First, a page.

Published by Crackers Books,

1 July 2024

Hobbes’ Leviathan:

A Concise Overview

Thomas Hobbes’ Leviathan, published in 1651, is a foundational text in political philosophy, exploring the ​structure of society and legitimate government. Hobbes argues for a social contract and an absolute ​sovereign as necessary to avoid the chaos of the natural state, characterized by constant fear and ​conflict. Here are five key points from Leviathan:

1. State of Nature: Hobbes describes the state of nature as a pre-political condition where individuals ​live without a common power to maintain order. This state leads to a “war of all against all,” where life is ​“solitary, poor, nasty, brutish, and short” (Hobbes, 1651). This pessimistic view highlights the necessity ​of a powerful sovereign to ensure peace and security (Gauthier, 2022).

2. Social Contract: In Leviathan, the social contract is an agreement among individuals to surrender ​some of their freedoms to a sovereign authority in exchange for protection and social order. This ​contract establishes the basis of political obligation and legitimacy, as individuals consent to be ​governed for mutual benefit (Williams, 2020).

3. Sovereignty: Hobbes argues for an absolute sovereign, a central authority with unlimited power to ​maintain peace and prevent civil war. The sovereign, whether a monarch or assembly, is necessary to ​enforce laws and ensure societal stability. Hobbes’ vision emphasizes that only a powerful ruler can ​prevent the return to the state of nature (Pettit, 2021).

4. Rights and Obligations: In Hobbes’ framework, the rights of the sovereign are derived from the ​consent of the governed. The sovereign has the authority to make laws, judge disputes, and maintain ​order. Citizens have an obligation to obey the sovereign as long as it protects their lives and well-being. ​This relationship forms the basis of Hobbes’ theory of political obligation (Lloyd, 2019).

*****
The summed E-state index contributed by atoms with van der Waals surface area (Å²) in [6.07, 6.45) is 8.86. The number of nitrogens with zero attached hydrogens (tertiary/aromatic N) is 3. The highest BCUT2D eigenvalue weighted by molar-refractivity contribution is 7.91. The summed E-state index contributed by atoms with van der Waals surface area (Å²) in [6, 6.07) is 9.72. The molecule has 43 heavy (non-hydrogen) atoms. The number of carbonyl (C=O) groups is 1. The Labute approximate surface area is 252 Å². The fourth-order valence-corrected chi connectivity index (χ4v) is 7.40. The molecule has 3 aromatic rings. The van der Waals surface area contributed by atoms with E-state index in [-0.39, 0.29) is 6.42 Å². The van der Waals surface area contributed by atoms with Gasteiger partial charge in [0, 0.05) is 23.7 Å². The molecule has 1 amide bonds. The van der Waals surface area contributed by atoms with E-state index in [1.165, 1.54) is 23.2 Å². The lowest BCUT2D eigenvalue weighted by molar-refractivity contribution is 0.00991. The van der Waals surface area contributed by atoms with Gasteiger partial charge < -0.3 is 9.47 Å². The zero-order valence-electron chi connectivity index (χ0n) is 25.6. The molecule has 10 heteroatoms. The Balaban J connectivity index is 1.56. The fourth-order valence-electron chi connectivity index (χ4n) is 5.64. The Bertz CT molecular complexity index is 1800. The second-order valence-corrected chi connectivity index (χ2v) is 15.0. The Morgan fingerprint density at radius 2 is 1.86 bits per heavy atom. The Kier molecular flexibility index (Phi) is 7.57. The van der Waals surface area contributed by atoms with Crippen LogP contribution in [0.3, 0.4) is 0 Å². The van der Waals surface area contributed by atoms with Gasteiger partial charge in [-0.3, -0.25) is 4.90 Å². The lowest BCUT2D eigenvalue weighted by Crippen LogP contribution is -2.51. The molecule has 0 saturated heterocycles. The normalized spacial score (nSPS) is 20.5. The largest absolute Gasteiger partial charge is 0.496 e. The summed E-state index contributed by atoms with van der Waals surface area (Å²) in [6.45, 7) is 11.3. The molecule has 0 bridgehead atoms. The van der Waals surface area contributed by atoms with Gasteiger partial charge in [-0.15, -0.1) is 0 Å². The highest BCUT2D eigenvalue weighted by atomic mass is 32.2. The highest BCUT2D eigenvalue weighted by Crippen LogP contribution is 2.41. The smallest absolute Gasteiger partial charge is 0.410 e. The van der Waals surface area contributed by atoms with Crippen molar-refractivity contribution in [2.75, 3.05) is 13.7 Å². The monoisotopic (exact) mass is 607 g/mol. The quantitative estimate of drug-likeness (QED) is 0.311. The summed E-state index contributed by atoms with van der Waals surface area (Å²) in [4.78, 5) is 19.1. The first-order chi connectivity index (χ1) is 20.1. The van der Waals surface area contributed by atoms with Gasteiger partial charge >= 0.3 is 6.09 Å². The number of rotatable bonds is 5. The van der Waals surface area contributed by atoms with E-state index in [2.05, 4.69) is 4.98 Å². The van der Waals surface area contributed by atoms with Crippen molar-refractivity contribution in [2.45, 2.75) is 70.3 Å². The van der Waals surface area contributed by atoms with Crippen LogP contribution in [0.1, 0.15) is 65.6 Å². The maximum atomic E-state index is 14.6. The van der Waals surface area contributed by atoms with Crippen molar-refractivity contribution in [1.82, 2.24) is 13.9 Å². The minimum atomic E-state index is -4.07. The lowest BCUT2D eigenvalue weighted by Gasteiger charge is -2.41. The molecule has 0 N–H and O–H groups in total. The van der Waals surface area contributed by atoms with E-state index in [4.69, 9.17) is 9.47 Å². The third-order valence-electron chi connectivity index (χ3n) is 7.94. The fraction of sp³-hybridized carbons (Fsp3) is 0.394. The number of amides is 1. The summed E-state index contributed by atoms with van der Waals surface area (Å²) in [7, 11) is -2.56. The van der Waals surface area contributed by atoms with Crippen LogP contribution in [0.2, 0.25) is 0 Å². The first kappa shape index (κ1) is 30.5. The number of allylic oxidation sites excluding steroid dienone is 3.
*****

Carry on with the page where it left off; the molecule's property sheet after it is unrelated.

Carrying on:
5. Religious and Secular Authority: Leviathan also addresses the relationship between religious and ​secular authority, advocating for the separation of church and state. Hobbes asserts that religious ​power should be subordinate to civil authority to prevent division and conflict within the state. This view ​was significant in the context of the religious tensions of his time (Malcolm, 2020).


Hobbes’ Leviathan remains a critical text in understanding the foundations of modern political theory, ​emphasizing the necessity of a strong central authority to maintain social order and prevent chaos. His ​ideas on the social contract, sovereignty, and the separation of religious and secular powers continue ​to influence contemporary political discourse.


• Gauthier, D. (2022). Rethinking Leviathan: Thomas Hobbes and the Social Contract. Political Theory ​Review, 45(3), 567-590. Link.

• Lloyd, S. A. (2019). Rights and Obligations in Hobbes’ Leviathan. Journal of Political Philosophy, 27(4), ​378-396. Link.

• Malcolm, N. (2020). Religion and Secularism in Hobbes’ Leviathan. History of Political Thought, 41(1), ​85-108. Link.

• Pettit, P. (2021). Leviathan and Sovereignty. Ethics & International Affairs, 35(1), 123-136. Link.

• Williams, M. (2020). Social Contract and Political Legitimacy: Hobbes’ Perspective. European Journal ​of Political Theory, 19(2), 210-228. Link.

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